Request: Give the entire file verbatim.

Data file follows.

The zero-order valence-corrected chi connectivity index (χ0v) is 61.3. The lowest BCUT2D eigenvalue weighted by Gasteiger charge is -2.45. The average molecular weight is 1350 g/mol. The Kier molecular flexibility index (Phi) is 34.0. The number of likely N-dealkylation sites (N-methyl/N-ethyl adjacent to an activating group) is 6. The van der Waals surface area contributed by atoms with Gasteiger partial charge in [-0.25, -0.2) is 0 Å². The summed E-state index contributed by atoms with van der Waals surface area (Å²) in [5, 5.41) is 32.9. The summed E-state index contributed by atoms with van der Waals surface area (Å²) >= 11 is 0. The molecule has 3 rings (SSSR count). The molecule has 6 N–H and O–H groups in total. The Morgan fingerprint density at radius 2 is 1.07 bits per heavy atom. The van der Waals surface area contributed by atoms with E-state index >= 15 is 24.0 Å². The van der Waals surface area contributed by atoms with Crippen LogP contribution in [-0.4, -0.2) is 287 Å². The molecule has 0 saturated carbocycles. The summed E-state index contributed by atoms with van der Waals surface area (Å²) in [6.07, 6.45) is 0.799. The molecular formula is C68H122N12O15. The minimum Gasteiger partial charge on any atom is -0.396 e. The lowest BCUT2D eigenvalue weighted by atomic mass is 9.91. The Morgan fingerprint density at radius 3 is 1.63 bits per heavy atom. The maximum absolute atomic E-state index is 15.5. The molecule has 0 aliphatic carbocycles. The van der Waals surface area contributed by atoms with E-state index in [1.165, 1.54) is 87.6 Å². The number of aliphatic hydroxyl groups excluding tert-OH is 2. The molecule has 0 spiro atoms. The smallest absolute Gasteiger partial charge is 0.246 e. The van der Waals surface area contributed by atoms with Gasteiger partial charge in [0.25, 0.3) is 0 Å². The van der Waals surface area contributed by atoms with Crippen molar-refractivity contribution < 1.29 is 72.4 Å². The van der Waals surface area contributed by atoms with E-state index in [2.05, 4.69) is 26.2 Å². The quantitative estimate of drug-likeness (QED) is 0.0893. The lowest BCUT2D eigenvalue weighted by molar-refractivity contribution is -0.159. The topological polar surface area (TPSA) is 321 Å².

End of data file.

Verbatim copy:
The zero-order valence-corrected chi connectivity index (χ0v) is 61.3. The lowest BCUT2D eigenvalue weighted by Gasteiger charge is -2.45. The average molecular weight is 1350 g/mol. The Kier molecular flexibility index (Phi) is 34.0. The number of likely N-dealkylation sites (N-methyl/N-ethyl adjacent to an activating group) is 6. The van der Waals surface area contributed by atoms with Gasteiger partial charge in [-0.25, -0.2) is 0 Å². The summed E-state index contributed by atoms with van der Waals surface area (Å²) in [5, 5.41) is 32.9. The summed E-state index contributed by atoms with van der Waals surface area (Å²) >= 11 is 0. The molecule has 3 rings (SSSR count). The molecule has 6 N–H and O–H groups in total. The Morgan fingerprint density at radius 2 is 1.07 bits per heavy atom. The van der Waals surface area contributed by atoms with E-state index >= 15 is 24.0 Å². The van der Waals surface area contributed by atoms with Crippen LogP contribution in [-0.4, -0.2) is 287 Å². The molecule has 0 saturated carbocycles. The summed E-state index contributed by atoms with van der Waals surface area (Å²) in [6.07, 6.45) is 0.799. The molecular formula is C68H122N12O15. The minimum Gasteiger partial charge on any atom is -0.396 e. The lowest BCUT2D eigenvalue weighted by atomic mass is 9.91. The Morgan fingerprint density at radius 3 is 1.63 bits per heavy atom. The maximum absolute atomic E-state index is 15.5. The molecule has 0 aliphatic carbocycles. The van der Waals surface area contributed by atoms with E-state index in [1.165, 1.54) is 87.6 Å². The number of aliphatic hydroxyl groups excluding tert-OH is 2. The molecule has 0 spiro atoms. The smallest absolute Gasteiger partial charge is 0.246 e. The van der Waals surface area contributed by atoms with Gasteiger partial charge in [0.25, 0.3) is 0 Å². The van der Waals surface area contributed by atoms with Crippen molar-refractivity contribution < 1.29 is 72.4 Å². The van der Waals surface area contributed by atoms with E-state index in [2.05, 4.69) is 26.2 Å². The quantitative estimate of drug-likeness (QED) is 0.0893. The lowest BCUT2D eigenvalue weighted by molar-refractivity contribution is -0.159. The topological polar surface area (TPSA) is 321 Å².